Chesterton Tribune



Betty Jean Thompson passes away

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Betty Jean Thompson passed away in Zion, Illinois, on April 27, 2020.

Betty was born in Valparaiso, IN, and raised in Chesterton.

Her parents were Joanne Kirkaldy and William Thompson, deceased.

She is survived by her brother David, a resident of Fairview, North Carolina.

Betty’s father owned and operated Thompson’s Dairy on the north side of Chesterton, where he processed fresh milk from local farmers and also operated an ice cream parlor. It was a high spot to visit for many years.

When Betty was six years old she suffered a bad fall in her back yard and the family soon learned that she also had tuberculosis of the bone. She was hospitalized for one year for specialized bone treatment. She was forced to miss first grade and was subsequently tutored by Mrs. Phyllis Canright, a neighbor and grandmother of the current editor of the Chesterton Tribune. Betty began to wear a prosthesis on her leg at that time and for the rest of her life. It did not deter her from “trying like everyone else”. She finished Chesterton Elementary School and graduated from Chesterton High School, Class of 1951.

Betty wanted to attend Valparaiso University has her father had, but he encouraged her to “be off on her own.” She graduated from Purdue with a BS in microbiology in 1956. How did that lead to law? When she was employed at Abbott Labs in North Chicago, in 1959, she began evening classes at Loyola University School of Law in Chicago., After four years of commuting for evening classes there, she graduated in 1963.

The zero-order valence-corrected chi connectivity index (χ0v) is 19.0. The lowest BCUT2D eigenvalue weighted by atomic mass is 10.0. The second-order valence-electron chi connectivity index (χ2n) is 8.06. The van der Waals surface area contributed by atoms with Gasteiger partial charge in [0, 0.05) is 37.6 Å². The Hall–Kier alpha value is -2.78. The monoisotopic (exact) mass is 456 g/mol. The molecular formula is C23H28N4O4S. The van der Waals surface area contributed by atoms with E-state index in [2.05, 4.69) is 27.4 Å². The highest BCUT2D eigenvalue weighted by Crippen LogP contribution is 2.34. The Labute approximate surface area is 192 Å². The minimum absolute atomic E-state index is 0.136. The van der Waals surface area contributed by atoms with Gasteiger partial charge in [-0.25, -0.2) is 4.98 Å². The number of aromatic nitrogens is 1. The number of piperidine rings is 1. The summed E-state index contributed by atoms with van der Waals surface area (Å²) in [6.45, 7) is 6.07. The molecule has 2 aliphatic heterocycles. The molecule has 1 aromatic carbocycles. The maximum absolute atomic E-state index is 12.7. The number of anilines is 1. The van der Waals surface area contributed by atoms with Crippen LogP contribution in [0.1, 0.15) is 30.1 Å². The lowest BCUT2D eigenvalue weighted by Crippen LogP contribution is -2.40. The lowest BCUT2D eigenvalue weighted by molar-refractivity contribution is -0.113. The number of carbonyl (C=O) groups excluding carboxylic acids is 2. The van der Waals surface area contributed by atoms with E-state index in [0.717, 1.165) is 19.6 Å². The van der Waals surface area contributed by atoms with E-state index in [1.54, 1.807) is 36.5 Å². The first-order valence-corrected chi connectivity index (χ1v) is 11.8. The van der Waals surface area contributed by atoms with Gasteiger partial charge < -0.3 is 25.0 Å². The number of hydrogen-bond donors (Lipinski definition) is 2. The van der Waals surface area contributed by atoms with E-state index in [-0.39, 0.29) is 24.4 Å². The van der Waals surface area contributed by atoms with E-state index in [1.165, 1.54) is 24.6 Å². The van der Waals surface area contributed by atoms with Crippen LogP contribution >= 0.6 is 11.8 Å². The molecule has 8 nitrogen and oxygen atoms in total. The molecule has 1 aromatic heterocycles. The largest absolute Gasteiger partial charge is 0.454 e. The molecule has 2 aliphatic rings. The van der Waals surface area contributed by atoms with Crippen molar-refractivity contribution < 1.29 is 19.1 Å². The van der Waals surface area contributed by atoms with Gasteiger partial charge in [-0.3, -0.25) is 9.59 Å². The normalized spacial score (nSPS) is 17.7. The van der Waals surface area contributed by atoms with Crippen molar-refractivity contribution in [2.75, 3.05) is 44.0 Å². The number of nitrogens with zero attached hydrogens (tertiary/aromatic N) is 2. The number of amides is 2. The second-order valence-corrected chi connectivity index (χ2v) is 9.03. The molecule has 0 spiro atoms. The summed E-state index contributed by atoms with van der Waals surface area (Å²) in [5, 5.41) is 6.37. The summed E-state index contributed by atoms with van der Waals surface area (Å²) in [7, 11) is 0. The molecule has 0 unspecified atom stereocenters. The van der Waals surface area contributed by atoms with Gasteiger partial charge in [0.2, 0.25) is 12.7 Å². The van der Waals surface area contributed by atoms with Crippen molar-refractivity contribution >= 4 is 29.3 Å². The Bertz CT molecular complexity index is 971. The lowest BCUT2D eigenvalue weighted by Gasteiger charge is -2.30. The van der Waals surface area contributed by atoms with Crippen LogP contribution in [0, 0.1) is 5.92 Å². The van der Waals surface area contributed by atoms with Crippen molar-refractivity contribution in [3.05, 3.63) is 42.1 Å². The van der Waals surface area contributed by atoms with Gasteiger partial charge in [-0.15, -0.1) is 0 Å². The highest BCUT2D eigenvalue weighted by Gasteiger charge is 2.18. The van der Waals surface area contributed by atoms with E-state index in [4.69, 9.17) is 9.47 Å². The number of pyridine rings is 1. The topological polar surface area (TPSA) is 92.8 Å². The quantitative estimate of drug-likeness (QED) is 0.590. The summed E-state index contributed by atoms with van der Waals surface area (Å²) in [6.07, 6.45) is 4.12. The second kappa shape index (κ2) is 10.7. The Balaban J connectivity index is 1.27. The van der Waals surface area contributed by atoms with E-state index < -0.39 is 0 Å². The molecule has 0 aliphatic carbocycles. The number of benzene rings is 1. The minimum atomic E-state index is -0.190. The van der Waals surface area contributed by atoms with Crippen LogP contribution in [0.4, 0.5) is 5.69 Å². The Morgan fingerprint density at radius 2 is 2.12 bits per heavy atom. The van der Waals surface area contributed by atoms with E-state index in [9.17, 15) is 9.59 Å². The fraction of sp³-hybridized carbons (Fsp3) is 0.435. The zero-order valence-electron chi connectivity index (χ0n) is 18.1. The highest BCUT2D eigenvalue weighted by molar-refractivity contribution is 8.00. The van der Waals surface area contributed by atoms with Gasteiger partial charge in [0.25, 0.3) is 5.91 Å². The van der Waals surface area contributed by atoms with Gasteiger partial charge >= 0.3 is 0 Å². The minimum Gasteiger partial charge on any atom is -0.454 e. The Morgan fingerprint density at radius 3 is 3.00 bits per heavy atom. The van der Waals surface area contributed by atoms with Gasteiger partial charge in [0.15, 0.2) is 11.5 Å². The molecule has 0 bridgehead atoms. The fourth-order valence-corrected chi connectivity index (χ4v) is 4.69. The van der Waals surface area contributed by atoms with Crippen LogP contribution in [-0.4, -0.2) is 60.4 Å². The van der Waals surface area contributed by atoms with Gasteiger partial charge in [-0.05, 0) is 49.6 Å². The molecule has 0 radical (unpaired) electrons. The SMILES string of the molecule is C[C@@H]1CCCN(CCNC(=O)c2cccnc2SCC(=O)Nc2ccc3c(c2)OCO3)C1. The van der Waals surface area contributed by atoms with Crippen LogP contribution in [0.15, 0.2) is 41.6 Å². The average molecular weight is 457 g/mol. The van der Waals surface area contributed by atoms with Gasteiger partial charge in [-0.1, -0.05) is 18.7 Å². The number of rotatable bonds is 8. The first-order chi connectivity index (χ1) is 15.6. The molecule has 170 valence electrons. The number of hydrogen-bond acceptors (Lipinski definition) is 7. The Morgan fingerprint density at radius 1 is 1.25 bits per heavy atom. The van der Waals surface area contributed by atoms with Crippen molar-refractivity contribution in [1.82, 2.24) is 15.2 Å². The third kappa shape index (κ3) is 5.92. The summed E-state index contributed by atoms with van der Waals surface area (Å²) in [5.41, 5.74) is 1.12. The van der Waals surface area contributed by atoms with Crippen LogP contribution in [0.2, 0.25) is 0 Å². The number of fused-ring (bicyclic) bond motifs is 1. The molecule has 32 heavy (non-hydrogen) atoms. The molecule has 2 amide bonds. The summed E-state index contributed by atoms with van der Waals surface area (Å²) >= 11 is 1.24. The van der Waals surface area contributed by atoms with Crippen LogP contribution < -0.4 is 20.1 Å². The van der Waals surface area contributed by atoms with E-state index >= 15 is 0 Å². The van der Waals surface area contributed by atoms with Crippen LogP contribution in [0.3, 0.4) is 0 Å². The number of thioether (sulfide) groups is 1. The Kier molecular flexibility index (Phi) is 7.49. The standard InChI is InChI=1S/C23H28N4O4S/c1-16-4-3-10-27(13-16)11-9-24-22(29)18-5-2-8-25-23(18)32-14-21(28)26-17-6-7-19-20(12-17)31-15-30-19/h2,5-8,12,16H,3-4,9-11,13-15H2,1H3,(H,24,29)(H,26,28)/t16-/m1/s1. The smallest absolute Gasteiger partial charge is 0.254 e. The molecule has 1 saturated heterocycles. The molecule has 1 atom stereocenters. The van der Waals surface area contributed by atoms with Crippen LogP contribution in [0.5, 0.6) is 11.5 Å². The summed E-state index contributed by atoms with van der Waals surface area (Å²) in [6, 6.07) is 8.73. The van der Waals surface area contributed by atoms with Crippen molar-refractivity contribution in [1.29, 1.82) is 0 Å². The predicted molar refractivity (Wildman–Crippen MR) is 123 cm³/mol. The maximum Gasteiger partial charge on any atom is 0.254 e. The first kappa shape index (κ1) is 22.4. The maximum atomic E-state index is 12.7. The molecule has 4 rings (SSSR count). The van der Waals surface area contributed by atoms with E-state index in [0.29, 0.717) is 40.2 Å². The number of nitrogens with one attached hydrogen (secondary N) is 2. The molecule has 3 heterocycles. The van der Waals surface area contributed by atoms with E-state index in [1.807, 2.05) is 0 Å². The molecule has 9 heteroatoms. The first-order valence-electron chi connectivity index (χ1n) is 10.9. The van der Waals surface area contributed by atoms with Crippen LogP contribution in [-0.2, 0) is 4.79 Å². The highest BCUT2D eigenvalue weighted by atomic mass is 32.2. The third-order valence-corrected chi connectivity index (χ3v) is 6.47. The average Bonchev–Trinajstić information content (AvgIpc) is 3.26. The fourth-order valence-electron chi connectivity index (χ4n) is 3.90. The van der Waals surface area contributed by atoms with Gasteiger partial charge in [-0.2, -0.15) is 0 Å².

Though female attorneys were poorly received by the Bar at that time, Attorney Adeline Geo-Karis of Zion, Illinois, learned of Betty’s availability and offered her the position of First Associate at her office. Betty remained with her for 15 years and in 1979 she opened her own law office. Betty retired in 2001 and had many interesting memories of those years. She earned many achievements in her field. She believed that women are rightly in the roles of government in the legislature, the judiciary and many levels of the executive branches and always advocated for the same.

Betty was known for her wisdom, honesty and capability. Her wry sense of humor (so like her Scottish mother’s) always made her a welcome guest. Betty was a gourmet cook and fascinated gardener. She loved to pursue new avenues in both venues. Betty was a prolific reader, even from childhood when she won first place in the Chesterton Library’s summer reading contest. She also enjoyed jazz music, and travel, together if possible. Betty Visited England, Scotland, Italy, Greece, Brazil and Mexico. Betty was a loving pet owner at her lovely home in Zion, It is high on a bluff, not far from Illinois Sate Park. She said it often reminded her of her tiny tree house on Porter Avenue when she was 11.

Betty leaves behind her brother David, her neighbors Lee, John and Glenda, many cousins, including Frank and Colleen Kirkaldy, the entire staff at Rolling Hills Manor, and old friends, including Dorothy Weidman-Meyers, of Chesterton.

Betty was not the same as everyone else. Her father had told her, “If you can’t do good, at least do no harm.” Not only has she done good, she overcame life’s obstacles and did Very Good.



Posted 5/8/2020




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